The Black Eyed Peas might’ve started as a rap group, but “Imma Be” is the only one of the group’s three chart-toppers that could accurately be described as a rap song. Through much of “Imma Be,” it’s just Fergie and will.i.am flexing over that strange, funky beat. Toward the end, the song speeds up into a booming electro-disco thump full of discordant bleeps and bloops. The transition is exciting and a bit left-field, and I bet it killed in clubs. (I was a new dad when “Imma Be” was hot, so I can’t verify that.) Even as “Imma Be” becomes a rave-adjacent track, though, the members of the group keep rapping.
That’s not necessarily a good thing. As rappers, the Black Eyed Peas are serviceable at best and extremely cringeworthy at worst. Weirdly, the most naturally gifted BEP rapper was always Fergie, who didn’t grow up making rap music and who was brought into the group as a singer. Fergie doesn’t say much on her “Imma Be” verse, but she radiates presence and charisma. By contrast, when apl.de.ap takes over the end of the track, his platitudes about bringing BEP energy across the globe veer into pure cornball territory. But I like some of what will.i.am does says on “Imma Be.” His line about being a human jizzbank is pretty funny, and he puts devastating disdain into his response to detractors: “Why don’t you put it on a blog?” (I am putting this on a blog, so I don’t really have a clap-back.)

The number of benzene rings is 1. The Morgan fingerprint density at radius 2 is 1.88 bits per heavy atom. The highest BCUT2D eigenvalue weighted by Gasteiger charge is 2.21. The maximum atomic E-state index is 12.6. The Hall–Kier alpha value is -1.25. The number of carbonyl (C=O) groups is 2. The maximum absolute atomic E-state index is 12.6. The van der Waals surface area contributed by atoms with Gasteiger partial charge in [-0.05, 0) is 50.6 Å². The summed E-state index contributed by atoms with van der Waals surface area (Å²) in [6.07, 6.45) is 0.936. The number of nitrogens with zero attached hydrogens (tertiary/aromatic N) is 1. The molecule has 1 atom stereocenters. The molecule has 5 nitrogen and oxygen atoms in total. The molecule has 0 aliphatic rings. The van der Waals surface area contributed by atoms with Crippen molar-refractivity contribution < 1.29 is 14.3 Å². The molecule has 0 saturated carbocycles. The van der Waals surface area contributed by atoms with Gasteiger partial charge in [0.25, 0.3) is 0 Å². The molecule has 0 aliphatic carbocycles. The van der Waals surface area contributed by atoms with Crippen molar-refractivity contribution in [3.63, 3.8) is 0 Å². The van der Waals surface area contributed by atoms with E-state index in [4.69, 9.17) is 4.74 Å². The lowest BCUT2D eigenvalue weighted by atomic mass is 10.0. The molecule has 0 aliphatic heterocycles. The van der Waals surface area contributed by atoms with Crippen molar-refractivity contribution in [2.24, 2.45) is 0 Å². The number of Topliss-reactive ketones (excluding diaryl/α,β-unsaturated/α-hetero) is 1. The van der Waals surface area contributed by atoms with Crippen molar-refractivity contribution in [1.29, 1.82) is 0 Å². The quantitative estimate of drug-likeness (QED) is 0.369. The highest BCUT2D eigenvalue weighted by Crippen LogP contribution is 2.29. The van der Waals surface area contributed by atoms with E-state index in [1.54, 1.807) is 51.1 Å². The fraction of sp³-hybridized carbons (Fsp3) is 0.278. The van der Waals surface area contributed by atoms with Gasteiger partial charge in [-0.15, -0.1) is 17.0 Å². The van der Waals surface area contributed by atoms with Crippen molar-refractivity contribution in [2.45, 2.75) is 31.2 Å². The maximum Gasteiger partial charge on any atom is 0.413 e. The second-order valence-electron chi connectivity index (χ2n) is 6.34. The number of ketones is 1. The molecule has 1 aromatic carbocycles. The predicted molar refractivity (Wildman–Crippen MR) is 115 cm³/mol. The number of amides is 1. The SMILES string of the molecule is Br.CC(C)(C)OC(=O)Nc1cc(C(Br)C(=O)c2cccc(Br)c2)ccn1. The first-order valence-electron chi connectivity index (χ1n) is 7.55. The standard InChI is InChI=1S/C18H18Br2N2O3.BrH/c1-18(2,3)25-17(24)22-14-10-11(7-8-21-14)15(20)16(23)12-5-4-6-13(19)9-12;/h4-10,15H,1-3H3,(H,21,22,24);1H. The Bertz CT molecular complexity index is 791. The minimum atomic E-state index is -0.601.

“Imma Be” has a slightly defensive tone. Generally, will.i.am didn’t worry too much about the Black Eyed Peas’ transition into straight-up cheeseball pop-rap punching bags, but he takes a few opportunities to talk shit on “Imma Be”: “We can’t help that we popular/ And all these folks wanna flock to us.” Maybe they made “Imma Be” just to remind people that they still could rap, even though Taboo, the Black Eyed Pea with the coolest voice, doesn’t get a verse. If that was the intent, then the results are inconclusive. There are some decent punchlines on “Imma Be,” but nobody was going to mistake these guys for mixtape assassins.
As a piece of low-stakes dance-rap, though, “Imma Be” is pretty fun. The song has none of the anthemic force of something like “I Gotta Feeling,” and it also doesn’t really have a hook beyond the whole “I’ma be I’ma be I’ma I’ma I’ma be” thing. But the song has playful energy, and I never get bored when it’s on. If you’re the type to get annoyed at vocal repetition, then “Imma Be” is not a song for you. It never bothered me. This was the post-“A Milli” era, and a chopped-up vocal sample could work just fine as part of a track’s percussive bed.